Did you know that Edmonton is a zone 3A gardening zone with an average of 140 frost free days a year between May long weekend and September labour day weekend? It’s a great place to garden. I love to garden, but have trouble keeping my digging dogs out of my flower beds!

I’m involved in a local fruit rescue non-profit society called: Operation Fruit Rescue Edmonton, also known as OFRE. Since joining their organization, I’ve learned that yes, it’s true, apples, pears, cherries, rhubarb, plums, and even apricots grow here!

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Apple play a major part of my summer activities, not only the lovely blossoms in the spring that fill my backyard, but harvesting and preserving apples collected on fruit picks!

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OFRE helps Edmontonians find the fruit hidden in our city. This is the second year in a row that I am a board member, and I am finding it very rewarding. OFRE connects fruit pick volunteers with homeowners interested in sharing their fruit. When the fruit is harvested at a pick, it is shared with the homeowner, volunteers, and a charitable organization such as the Salvation Army or the Edmonton Food Bank.

We also organize cider pressings, canning, and preserving parties during the fall season for our members to help them eat locally all year round!

Seriously think about becoming a member of our society. Go to our “become a member” page for more information. A great season awaits!

 By Bonnie Patterson-Payne


Pick of the week – June 16th

We are starting a new feature on our blog called Pick of the week that will feature stories of our pickers, bloggers, and other local food enthusiasts telling us stories about local fruit. First up is Mike’s story about picking pears!


Since I caught the bug of picking fruit a few year back, I look at the city of Edmonton differently.  I have my fruit goggles on, and everywhere I look I see fruit trees and the possibilities!  This city is filled with so many fruit trees and hundreds of varieties.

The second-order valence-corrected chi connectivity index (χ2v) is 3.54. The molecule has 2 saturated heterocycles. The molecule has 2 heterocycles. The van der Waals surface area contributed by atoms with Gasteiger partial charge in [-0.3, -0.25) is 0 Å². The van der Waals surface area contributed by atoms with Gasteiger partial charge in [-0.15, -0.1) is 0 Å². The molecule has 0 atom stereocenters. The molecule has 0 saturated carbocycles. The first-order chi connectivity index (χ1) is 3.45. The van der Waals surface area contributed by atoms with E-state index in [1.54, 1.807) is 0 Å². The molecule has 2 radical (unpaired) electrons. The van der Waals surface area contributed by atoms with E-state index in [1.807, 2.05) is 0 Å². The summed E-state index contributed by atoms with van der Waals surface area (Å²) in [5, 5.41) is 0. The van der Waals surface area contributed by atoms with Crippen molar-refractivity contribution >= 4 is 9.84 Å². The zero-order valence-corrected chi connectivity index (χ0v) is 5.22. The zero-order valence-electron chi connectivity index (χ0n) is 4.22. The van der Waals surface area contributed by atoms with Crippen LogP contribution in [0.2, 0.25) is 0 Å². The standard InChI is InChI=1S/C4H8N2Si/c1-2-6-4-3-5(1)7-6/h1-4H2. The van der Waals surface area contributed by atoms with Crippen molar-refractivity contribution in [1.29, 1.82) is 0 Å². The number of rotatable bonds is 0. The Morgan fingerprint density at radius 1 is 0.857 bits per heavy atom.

While walking my dog one evening three years ago, my fruit senses came alive as I was walking down a back alley only four blocks from my house.  I saw two amazing pear trees, and there were a few branches that drooped over the fence into the back alley.  I picked a couple of them to have a taste.  At that time I didn’t think Edmonton could grow great pears.  But I was glad to be wrong this once. They were not woody, but were sweet, dripping with juice, and one of the best pears I have ever tasted.  I kept going back for the last 2 years, and each year I saw the pears fall on the ground, and were wasted.  Last year I decided that enough was enough and I would contact the owner to see if they wanted help harvesting their fruit.  They were friendly and were excited about the possibilities of someone picking the pears and taking them away.  I organized an OFRE pick and immediately had two other people sign up.

DSCF4236We picked on a weeknight and since pears ripen in early fall, the darkness fell upon us quickly.  We were out there in the dusk climbing the tree trying to get all the fruit off the trees.  We ended up picking three rubbermaid bins full, and felt like kids again, climbing a tree!  The home owner even asked if we wanted a spot light set up so we could see all the pears that we missed.  The pickers that joined me were going to be making pear cider with their share, as they had just taken a cider making course with Shovel & Fork.   I was just going to eat all mine, and take a few over to my neighbour as he makes an amazing Pear and Parmesan pizza.  I asked the home owner if she wanted some of her amazing fruit.  Her response, which still sticks with me today, was “You know what, that’s okay,  you take them.  If I want pears I will go to the farmers market and pick some up”.

I personally think that her pears were tastier then any pears at the farmers market, they were just a little bit smaller.  It’s funny how our perceptions of food change when we are surrounded by it.  Maybe in this case the fruit is better on the other side of the fence… no matter which side of the fence you sit on.

 By Mike Johnson

Things to do with Rhubarb!

RhubarbSpring was off to a good start then that long rainstorm sort of delayed things our gardens, but with all that moisture plants will be getting growing now that it’s warming up a bit.

Rhubarb is the first fruit ready in Edmonton usually, so here are some things to do with rhubarb.

How to pick it:

  • Cut the stalk off with a knife close to the base. The larger stalks will be the toughest, so will need longer cooking and might not be as flavourful as medium to smaller stalks.
  • Trim the leafs off, they are toxic to eat.
  • Next, you can either peel the outer husk off or leave it.
  • Cut into chunks for recipes and storing some away in the freezer for the cooler months of the year.

A recipe to inspire you:

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Honey Rhubarb Cobbler (Canadian Living) . Doesn’t it look delicious?